Marriage News Blog
Here at AFER, we often talk about how the United States Supreme Court has ruled fourteen times that marriage is a fundamental right.
But what are those fourteen cases, going all the way back to the 1880s? Watch this special episode of Marriage News Watch to learn exactly what they were about, and how they bolster the case to overturn Prop. 8.
Here is a list of the fourteen cases, with links to the opinions and citations to the Court’s discussion of the right to marry.
- Maynard v. Hill, 125 U.S. 190, 205, 211 (1888): Marriage is “the most important relation in life” and “the foundation of the family and society, without which there would be neither civilization nor progress.”
- Meyer v. Nebraska, 262 U.S. 390, 399 (1923): The right “to marry, establish a home and bring up children” is a central part of liberty protected by the Due Process Clause.
- Skinner v. Oklahoma ex rel. Williamson, 316 U.S. 535, 541 (1942): Marriage “one of the basic civil rights of man,” “fundamental to the very existence and survival of the race.”
- Griswold v. Connecticut, 381 U.S. 479, 486 (1965): “We deal with a right of privacy older than the Bill of Rights—older than our political parties, older than our school system. Marriage is a coming together for better or for worse, hopefully enduring, and intimate to the degree of being sacred. It is an association that promotes a way of life, not causes; a harmony in living, not political faiths; a bilateral loyalty, not commercial or social projects. Yet it is an association for as noble a purpose as any involved in our prior decisions.”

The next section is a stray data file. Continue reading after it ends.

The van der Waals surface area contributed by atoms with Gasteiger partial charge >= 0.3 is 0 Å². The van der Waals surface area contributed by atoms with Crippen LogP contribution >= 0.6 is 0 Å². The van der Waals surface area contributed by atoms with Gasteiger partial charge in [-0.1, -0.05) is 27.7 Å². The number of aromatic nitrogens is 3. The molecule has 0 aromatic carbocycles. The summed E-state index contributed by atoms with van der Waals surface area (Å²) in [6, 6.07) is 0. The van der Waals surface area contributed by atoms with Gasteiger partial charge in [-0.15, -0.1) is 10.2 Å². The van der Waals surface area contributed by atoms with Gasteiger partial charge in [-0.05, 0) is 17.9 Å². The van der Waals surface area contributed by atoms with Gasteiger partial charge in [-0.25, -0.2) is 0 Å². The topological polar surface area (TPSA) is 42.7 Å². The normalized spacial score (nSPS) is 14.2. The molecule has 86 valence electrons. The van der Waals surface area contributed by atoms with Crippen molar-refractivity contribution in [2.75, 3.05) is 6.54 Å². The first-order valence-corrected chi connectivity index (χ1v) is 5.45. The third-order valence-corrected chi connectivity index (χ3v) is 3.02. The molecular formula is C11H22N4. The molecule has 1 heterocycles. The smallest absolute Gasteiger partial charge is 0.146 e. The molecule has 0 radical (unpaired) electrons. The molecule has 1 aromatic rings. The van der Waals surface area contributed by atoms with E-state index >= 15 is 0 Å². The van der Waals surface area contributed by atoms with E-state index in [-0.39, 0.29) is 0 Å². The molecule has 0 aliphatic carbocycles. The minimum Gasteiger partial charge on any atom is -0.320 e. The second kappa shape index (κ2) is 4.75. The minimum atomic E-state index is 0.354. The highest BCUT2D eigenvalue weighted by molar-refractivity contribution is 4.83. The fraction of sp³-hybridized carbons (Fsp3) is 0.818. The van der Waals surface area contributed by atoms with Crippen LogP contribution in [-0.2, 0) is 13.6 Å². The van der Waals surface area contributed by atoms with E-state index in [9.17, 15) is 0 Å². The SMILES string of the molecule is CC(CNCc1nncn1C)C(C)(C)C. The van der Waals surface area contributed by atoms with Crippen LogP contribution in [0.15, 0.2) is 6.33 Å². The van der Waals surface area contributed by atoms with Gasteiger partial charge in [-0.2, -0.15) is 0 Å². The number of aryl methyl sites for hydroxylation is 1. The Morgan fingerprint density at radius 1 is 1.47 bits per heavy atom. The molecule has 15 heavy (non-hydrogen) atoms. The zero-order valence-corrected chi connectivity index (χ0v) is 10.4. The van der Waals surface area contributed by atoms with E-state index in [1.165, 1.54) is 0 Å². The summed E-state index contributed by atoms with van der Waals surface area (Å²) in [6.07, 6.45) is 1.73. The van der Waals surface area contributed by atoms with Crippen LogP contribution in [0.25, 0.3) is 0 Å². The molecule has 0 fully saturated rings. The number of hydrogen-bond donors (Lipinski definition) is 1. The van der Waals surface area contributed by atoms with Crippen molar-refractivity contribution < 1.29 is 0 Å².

- Loving v. Virginia, 388 U.S. 1, 12 (1967): “The freedom to marry has long been recognized as one of the vital personal rights essential to the orderly pursuit of happiness by free men.”
- Boddie v. Connecticut, 401 U.S. 371, 376, 383 (1971): “[M]arriage involves interests of basic importance to our society” and is “a fundamental human relationship.”
- Cleveland Board of Education v. LaFleur, 414 U.S. 632, 639-40 (1974): “This Court has long recognized that freedom of personal choice in matters of marriage and family life is one of the liberties protected by the Due Process Clause of the Fourteenth Amendment.”
- Moore v. City of East Cleveland, 431 U.S. 494, 499 (1977) (plurality): “[W]hen the government intrudes on choices concerning family living arrangements, this Court must examine carefully the importance of the governmental interests advanced and the extent to which they are served by the challenged regulation.”
- Carey v. Population Services International, 431 U.S. 678, 684-85 (1977): “[I]t is clear that among the decisions that an individual may make without unjustified government interference are personal decisions relating to marriage, procreation, contraception, family relationships, and child rearing and education.”
- Zablocki v. Redhail, 434 U.S. 374, 384 (1978): “[T]he right to marry is of fundamental importance for all individuals.”
- Turner v. Safley, 482 U.S. 78, 95 (1987): “[T]he decision to marry is a fundamental right” and an “expression[ ] of emotional support and public commitment.”
- Planned Parenthood of Southeastern Pennsylvania v. Casey, 505 U.S. 833, 851 (1992): “These matters, involving the most intimate and personal choices a person may make in a lifetime, choices central to personal dignity and autonomy, are central to the liberty protected by the Fourteenth Amendment. At the heart of liberty is the right to define one’s own concept of existence, of meaning, of the universe, and of the mystery of human life.”
- M.L.B. v. S.L.J., 519 U.S. 102, 116 (1996): “Choices about marriage, family life, and the upbringing of children are among associational rights this Court has ranked as ‘of basic importance in our society,’ rights sheltered by the Fourteenth Amendment against the State’s unwarranted usurpation, disregard, or disrespect.”
- Lawrence v. Texas, 539 U.S. 558, 574 (2003): “[O]ur laws and tradition afford constitutional protection to personal decisions relating to marriage, procreation, contraception, family relationships, and education. … Persons in a homosexual relationship may seek autonomy for these purposes, just as heterosexual persons do.”